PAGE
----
Top 10 Food Trends for 2011
As expected...bacon in everything. DIY molecular gastronomy. Gentrified hot dogs. The growing popularity of Korean food as it continues assimilating into the American palate (just as Italian, Chinese and Mexican cuisines previously did).
The biggest trend? The continued appeal of vintage foods as seen in the resurgence of home canning and pickling, savory pies, potted meats and whoopie pies.
1. Savory Pies
Pies, in general, have been a big trend over the past couple years, but when Yuichiro Sato (a.k.a. The Flying Pie Man) won Best In Show at the KCRW's 2nd annual pie contest with a beef and porcini mushroom pie, it sealed the deal.
2. Potted Meats
With its potted Berkshire pork and salmon rillettes, Palate Food + Wine helped launch this trend in Los Angeles a couple years ago. This past year, we started seeing more pâtés, rillettes and other variations of meat-in-a-jar popping up at L.A. restaurants, most notably at Waterloo & City but also at recently opened l'Epicerie, where it's available for takeout.
3. Canning & Pickling
The vintage food trend continues with the increased popularity of home-canning and pickling. Developed long before the cooling compression system was a gleam in Jacob Perkins' eye, these techniques for preserving food during the fruitless (and often vegetable-less) winter months have long existed in numerous cultures. In modern-day Los Angeles, Chicks with Knives has raised the pickling/canning ethos to an art-form, teaching pickling classes, peddling a popular bacon jam (which resembles the onion compote atop a Father's Office burger) and even launching a one-day pickle pop-up shop, melding two of our annual trends (see #10).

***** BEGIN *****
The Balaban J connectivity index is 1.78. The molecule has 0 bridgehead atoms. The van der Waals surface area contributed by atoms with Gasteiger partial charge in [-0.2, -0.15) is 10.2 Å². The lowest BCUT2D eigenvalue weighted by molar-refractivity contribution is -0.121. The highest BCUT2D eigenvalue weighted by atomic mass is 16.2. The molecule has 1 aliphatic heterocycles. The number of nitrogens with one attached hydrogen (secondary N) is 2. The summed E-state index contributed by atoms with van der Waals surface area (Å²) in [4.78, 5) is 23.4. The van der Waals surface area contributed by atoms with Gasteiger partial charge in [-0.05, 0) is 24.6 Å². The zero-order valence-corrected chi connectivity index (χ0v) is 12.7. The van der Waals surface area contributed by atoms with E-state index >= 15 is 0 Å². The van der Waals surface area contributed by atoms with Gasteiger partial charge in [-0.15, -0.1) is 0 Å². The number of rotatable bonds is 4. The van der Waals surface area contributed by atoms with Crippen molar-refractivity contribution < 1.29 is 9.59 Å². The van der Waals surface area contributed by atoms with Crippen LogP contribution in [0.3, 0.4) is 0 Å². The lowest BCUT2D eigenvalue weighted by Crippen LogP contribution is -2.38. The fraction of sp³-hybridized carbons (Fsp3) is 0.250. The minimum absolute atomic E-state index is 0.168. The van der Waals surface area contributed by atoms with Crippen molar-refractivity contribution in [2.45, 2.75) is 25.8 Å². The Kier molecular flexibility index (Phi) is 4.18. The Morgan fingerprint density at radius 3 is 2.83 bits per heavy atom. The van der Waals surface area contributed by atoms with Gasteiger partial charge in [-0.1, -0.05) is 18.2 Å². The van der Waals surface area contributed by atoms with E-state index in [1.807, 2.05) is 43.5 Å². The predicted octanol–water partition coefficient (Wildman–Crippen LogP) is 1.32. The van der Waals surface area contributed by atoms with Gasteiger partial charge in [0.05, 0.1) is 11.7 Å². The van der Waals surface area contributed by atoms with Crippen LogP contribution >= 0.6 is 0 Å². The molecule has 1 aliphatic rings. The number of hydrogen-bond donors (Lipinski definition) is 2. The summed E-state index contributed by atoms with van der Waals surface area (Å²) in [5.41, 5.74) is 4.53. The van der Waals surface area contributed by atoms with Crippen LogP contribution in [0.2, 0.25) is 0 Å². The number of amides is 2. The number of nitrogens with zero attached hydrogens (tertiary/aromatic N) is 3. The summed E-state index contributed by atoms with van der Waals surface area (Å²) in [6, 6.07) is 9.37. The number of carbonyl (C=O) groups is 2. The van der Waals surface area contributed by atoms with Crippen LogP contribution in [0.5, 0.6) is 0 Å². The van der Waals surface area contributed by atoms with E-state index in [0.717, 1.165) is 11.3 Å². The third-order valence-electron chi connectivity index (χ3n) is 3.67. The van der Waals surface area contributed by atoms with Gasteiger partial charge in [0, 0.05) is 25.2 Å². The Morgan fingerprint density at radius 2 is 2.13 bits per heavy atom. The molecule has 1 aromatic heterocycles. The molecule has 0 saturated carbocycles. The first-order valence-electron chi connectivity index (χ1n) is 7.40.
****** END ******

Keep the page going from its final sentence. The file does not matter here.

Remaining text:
4. Whoopie Pies
With cupcakes not yet passé (aren't we behind schedule?), yet another retro dessert takes its turn in the spotlight. We've spotted whoopie pies appear on an increasing number of bakery counters over the past few years, our favorite being the craggy chocolate/peppermint combo at recently opened SimpleThings.
5. Butterscotch Pudding
Ah, Mozza's butterscotch budino, the pudding that launched a thousand desserts. By now, Mozza pastry chef Dahlia Narvaez's heavenly concoction has become the most imitated dessert in all of L.A., and we're fine with that. Call it pudding, custard, pot de creme, even flan. We don't care. We never tire of this dessert, either in its original and still transcendent form at Mozza or in its many credible imitators, our favorite of which comes from Platine in Culver City.